"Maybe if you told D why you feel it important for her recovery story to be told to certain members of the mental health community, she would feel it is empowering to be consciously involved in advocacy efforts. You could help her have a voice, and she would know what is being said about her. To do that would be respectful of her constitutional right to privacy and communicate to her that she is in charge of her life and responsible for her recovery. Can you envision how this could achieve your goals? Can you see how positive and respectful this approach could be?"
I can see this. I wish, I wish, it could work this way. If she could take responsibility for her recovery, that would be wonderful. If she could overcome both her illness and her addiction, and help me write about it, that would be ideal. But if she takes responsibility for her recovery … doesn’t that mean she would also take responsibility for her disease? The idea horrifies me. Should she take responsibility for the effects of leaving her disease untreated, or not treating it the best way?
I've decided the most important thing is to keep her alive. Her life is more important than her privacy.
I Talk to Save Her Life
I talk to the public at hearings about mental health policy, and I send emails to other people involved in her care, to save her life. I don’t blame her for being mentally ill or using drugs, and nobody who stigmatizes her for this fully understands her situation. It’s not her fault she has a brain illness that has gone untreated for many months at a time. I believe I have gotten her another couple of years of life by speaking out about her situation and making clear to people that the danger she is in is not her fault. It does her no good to keep her illness and addiction a secret. I’m afraid that the worst thing that could happen to her—still a likely outcome—is that she will be on the street again, helpless, with no one knowing where she is or how to get her back into treatment, or in jail. Protecting her from rape, from injecting bad drugs, from AIDS, from violent interactions with police and others, and from incarceration that would traumatize and stigmatize her even more seems way more important than keeping her situation a secret. And in fact, when she is on the street, she gets better help from peers, police, and the system alike if they know about her mental illness.
I read that last New Years’ Eve, the body of Karina Banta, a woman just D’s age, was found in our county's landfill, having been dumped there by a trash truck from a transfer station not far from my house. Should the San Francisco Chronicle have kept it a secret that Karina had been homeless, mentally ill, and a drug abuser? Not at all; that information is part of her story and it helps the world to understand the danger our children are in.
Many, many parents of the seriously mentally ill tell people about the violence and tragedy their family has suffered. They do that to get help for their children, and even when that help comes too late to save their own child’s life, they do it to help others. See, for example, Dede Ranahan’s blog Sooner than Tomorrow, where parents tell their stories of seriously mentally ill loved ones who have killed other people or mutilated themselves. They tell these stories to save lives.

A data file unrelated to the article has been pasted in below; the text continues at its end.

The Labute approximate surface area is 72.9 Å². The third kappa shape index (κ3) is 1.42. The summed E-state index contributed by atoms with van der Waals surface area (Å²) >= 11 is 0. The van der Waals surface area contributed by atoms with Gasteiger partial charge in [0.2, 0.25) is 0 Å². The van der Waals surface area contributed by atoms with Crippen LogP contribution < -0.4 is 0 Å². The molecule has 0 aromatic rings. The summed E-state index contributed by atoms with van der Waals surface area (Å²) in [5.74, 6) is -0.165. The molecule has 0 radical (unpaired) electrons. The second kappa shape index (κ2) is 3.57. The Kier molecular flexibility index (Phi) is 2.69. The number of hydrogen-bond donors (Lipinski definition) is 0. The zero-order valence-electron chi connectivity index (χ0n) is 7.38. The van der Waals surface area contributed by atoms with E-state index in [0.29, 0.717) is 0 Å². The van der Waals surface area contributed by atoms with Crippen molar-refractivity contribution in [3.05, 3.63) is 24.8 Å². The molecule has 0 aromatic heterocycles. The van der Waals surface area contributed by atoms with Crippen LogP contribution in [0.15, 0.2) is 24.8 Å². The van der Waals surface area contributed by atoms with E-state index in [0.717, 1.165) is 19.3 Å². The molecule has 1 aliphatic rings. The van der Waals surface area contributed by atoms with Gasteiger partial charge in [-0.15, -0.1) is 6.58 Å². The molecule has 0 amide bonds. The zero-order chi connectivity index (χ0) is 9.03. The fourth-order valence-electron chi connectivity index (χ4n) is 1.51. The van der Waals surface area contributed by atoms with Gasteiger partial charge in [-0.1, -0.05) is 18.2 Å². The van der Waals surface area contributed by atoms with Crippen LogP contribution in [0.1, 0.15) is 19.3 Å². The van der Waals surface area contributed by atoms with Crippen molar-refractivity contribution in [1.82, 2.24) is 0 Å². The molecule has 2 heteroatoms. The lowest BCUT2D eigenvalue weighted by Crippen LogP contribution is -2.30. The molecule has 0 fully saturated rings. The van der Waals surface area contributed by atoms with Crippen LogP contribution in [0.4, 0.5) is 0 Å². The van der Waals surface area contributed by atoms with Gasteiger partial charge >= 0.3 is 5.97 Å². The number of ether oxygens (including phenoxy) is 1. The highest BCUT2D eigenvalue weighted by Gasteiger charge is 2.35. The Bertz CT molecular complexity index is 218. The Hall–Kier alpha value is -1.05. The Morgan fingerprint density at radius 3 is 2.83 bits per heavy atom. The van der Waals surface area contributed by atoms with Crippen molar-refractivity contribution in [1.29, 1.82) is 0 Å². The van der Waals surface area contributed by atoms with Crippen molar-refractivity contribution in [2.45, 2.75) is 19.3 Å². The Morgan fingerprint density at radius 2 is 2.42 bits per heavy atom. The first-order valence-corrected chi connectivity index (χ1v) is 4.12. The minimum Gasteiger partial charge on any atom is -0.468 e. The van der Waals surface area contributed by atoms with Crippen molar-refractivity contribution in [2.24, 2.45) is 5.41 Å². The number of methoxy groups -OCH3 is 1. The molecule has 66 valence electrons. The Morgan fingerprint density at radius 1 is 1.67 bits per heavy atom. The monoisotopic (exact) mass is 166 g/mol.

Khadeeja Morse, the mother of Mikese Morse, who ran over two bicycle riders in Florida in June 2018, has been telling the public the specifics about her son’s illness—to save him from execution. If she had not gone to reporters, to Facebook, and to every official she could find, with a wealth of detail, he would be facing the death penalty as a murderer. Instead, she managed to persuade the state prosecutor and the Sheriff that Mikese was not responsible for his actions and needed treatment. She was right to talk about him. She got him a chance at life.
I need to tell D’s story BEFORE she dies or gets involved in violence that sends her to the criminal justice system.
Sometimes, when you read a news story about a mass murder, parents do speak up, in the hope that people are willing to hear and put together the pieces. They say the person was "struggling with mental illness," they were "discharged with no services," they "fell between the cracks." We family members with firsthand knowledge can break this code so easily. Others will break the code, if we keep talking.
We Have a Chance to Change Things if We Keep Talking
The proponents of the civil rights of all mentally ill have campaigned sincerely for decades and won many victories large and small. Sincere passion drives the patients’ rights advocate I quoted above. The civil rights campaign, however, has overshot to the point where the system would like to pretend that mental illness doesn't exist and that little if any involuntary treatment or containment is ever needed. The passion for rights was real, and now it is misdirected and confounded with all sorts of bureaucratic inertia. But I think we have a chance to direct passion towards survival, treatment, and protection for our loved ones, if we can make people see what we see.
"What would happen if one woman told the truth about her life?
The world would split open." - Poet Muriel Rukeyser